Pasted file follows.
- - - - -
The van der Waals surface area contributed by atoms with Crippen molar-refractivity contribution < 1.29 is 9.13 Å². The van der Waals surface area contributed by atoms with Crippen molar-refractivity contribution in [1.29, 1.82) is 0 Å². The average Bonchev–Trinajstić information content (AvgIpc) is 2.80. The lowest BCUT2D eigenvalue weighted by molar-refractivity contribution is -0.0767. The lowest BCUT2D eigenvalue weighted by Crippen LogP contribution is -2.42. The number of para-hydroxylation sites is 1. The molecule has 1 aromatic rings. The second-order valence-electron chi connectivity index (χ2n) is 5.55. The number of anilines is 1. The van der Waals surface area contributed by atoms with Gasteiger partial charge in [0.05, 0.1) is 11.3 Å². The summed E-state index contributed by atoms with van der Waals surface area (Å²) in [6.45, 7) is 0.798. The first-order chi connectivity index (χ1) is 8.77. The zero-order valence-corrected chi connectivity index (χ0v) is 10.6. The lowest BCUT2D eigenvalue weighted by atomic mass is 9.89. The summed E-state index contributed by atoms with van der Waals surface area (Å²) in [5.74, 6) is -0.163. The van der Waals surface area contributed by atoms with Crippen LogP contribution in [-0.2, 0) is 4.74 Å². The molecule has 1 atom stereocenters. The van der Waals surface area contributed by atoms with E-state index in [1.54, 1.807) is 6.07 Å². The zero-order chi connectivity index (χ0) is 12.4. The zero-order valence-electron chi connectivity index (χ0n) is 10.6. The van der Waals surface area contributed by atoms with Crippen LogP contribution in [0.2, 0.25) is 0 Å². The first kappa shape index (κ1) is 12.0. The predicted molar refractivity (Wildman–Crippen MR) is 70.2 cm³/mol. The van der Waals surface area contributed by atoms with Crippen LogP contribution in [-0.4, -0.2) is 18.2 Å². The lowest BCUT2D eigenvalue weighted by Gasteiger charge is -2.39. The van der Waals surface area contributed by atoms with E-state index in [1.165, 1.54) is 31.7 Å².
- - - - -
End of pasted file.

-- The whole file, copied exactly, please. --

The van der Waals surface area contributed by atoms with Crippen molar-refractivity contribution < 1.29 is 9.13 Å². The van der Waals surface area contributed by atoms with Crippen molar-refractivity contribution in [1.29, 1.82) is 0 Å². The average Bonchev–Trinajstić information content (AvgIpc) is 2.80. The lowest BCUT2D eigenvalue weighted by molar-refractivity contribution is -0.0767. The lowest BCUT2D eigenvalue weighted by Crippen LogP contribution is -2.42. The number of para-hydroxylation sites is 1. The molecule has 1 aromatic rings. The second-order valence-electron chi connectivity index (χ2n) is 5.55. The number of anilines is 1. The van der Waals surface area contributed by atoms with Gasteiger partial charge in [0.05, 0.1) is 11.3 Å². The summed E-state index contributed by atoms with van der Waals surface area (Å²) in [6.45, 7) is 0.798. The first-order chi connectivity index (χ1) is 8.77. The zero-order valence-corrected chi connectivity index (χ0v) is 10.6. The lowest BCUT2D eigenvalue weighted by atomic mass is 9.89. The summed E-state index contributed by atoms with van der Waals surface area (Å²) in [5.74, 6) is -0.163. The van der Waals surface area contributed by atoms with Crippen LogP contribution in [-0.2, 0) is 4.74 Å². The molecule has 1 atom stereocenters. The van der Waals surface area contributed by atoms with E-state index in [1.54, 1.807) is 6.07 Å². The zero-order chi connectivity index (χ0) is 12.4. The zero-order valence-electron chi connectivity index (χ0n) is 10.6. The van der Waals surface area contributed by atoms with Crippen LogP contribution in [0.2, 0.25) is 0 Å². The first kappa shape index (κ1) is 12.0. The predicted molar refractivity (Wildman–Crippen MR) is 70.2 cm³/mol. The van der Waals surface area contributed by atoms with Crippen LogP contribution in [-0.4, -0.2) is 18.2 Å². The lowest BCUT2D eigenvalue weighted by Gasteiger charge is -2.39. The van der Waals surface area contributed by atoms with E-state index in [1.165, 1.54) is 31.7 Å².